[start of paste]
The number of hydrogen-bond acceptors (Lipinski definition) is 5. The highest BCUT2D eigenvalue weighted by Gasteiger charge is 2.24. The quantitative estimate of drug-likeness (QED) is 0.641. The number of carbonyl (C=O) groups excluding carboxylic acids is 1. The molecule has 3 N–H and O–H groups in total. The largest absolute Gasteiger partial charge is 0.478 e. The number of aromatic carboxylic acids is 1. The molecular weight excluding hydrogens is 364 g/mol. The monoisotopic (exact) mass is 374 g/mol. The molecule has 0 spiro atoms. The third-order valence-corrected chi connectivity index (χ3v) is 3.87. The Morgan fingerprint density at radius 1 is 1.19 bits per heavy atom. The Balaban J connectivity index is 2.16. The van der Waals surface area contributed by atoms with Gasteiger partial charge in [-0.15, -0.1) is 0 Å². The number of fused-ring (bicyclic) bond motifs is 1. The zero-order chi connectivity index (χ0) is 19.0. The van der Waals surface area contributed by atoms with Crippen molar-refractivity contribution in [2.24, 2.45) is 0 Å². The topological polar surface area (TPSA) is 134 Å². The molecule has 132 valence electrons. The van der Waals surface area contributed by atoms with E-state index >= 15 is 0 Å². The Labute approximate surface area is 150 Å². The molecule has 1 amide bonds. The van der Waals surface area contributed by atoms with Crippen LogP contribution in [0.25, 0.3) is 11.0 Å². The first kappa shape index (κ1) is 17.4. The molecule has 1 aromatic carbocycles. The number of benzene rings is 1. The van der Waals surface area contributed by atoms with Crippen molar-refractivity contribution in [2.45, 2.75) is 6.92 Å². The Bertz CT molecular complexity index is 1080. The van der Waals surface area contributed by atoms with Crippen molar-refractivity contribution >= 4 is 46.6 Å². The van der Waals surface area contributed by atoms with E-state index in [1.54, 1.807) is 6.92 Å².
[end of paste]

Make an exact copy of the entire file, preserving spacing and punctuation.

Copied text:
The number of hydrogen-bond acceptors (Lipinski definition) is 5. The highest BCUT2D eigenvalue weighted by Gasteiger charge is 2.24. The quantitative estimate of drug-likeness (QED) is 0.641. The number of carbonyl (C=O) groups excluding carboxylic acids is 1. The molecule has 3 N–H and O–H groups in total. The largest absolute Gasteiger partial charge is 0.478 e. The number of aromatic carboxylic acids is 1. The molecular weight excluding hydrogens is 364 g/mol. The monoisotopic (exact) mass is 374 g/mol. The molecule has 0 spiro atoms. The third-order valence-corrected chi connectivity index (χ3v) is 3.87. The Morgan fingerprint density at radius 1 is 1.19 bits per heavy atom. The Balaban J connectivity index is 2.16. The van der Waals surface area contributed by atoms with Gasteiger partial charge in [-0.15, -0.1) is 0 Å². The number of fused-ring (bicyclic) bond motifs is 1. The zero-order chi connectivity index (χ0) is 19.0. The van der Waals surface area contributed by atoms with Crippen molar-refractivity contribution in [2.24, 2.45) is 0 Å². The topological polar surface area (TPSA) is 134 Å². The molecule has 132 valence electrons. The van der Waals surface area contributed by atoms with E-state index >= 15 is 0 Å². The Labute approximate surface area is 150 Å². The molecule has 1 amide bonds. The van der Waals surface area contributed by atoms with Crippen LogP contribution in [0.25, 0.3) is 11.0 Å². The first kappa shape index (κ1) is 17.4. The molecule has 1 aromatic carbocycles. The number of benzene rings is 1. The van der Waals surface area contributed by atoms with Crippen molar-refractivity contribution in [2.45, 2.75) is 6.92 Å². The Bertz CT molecular complexity index is 1080. The van der Waals surface area contributed by atoms with Crippen molar-refractivity contribution >= 4 is 46.6 Å². The van der Waals surface area contributed by atoms with E-state index in [1.54, 1.807) is 6.92 Å².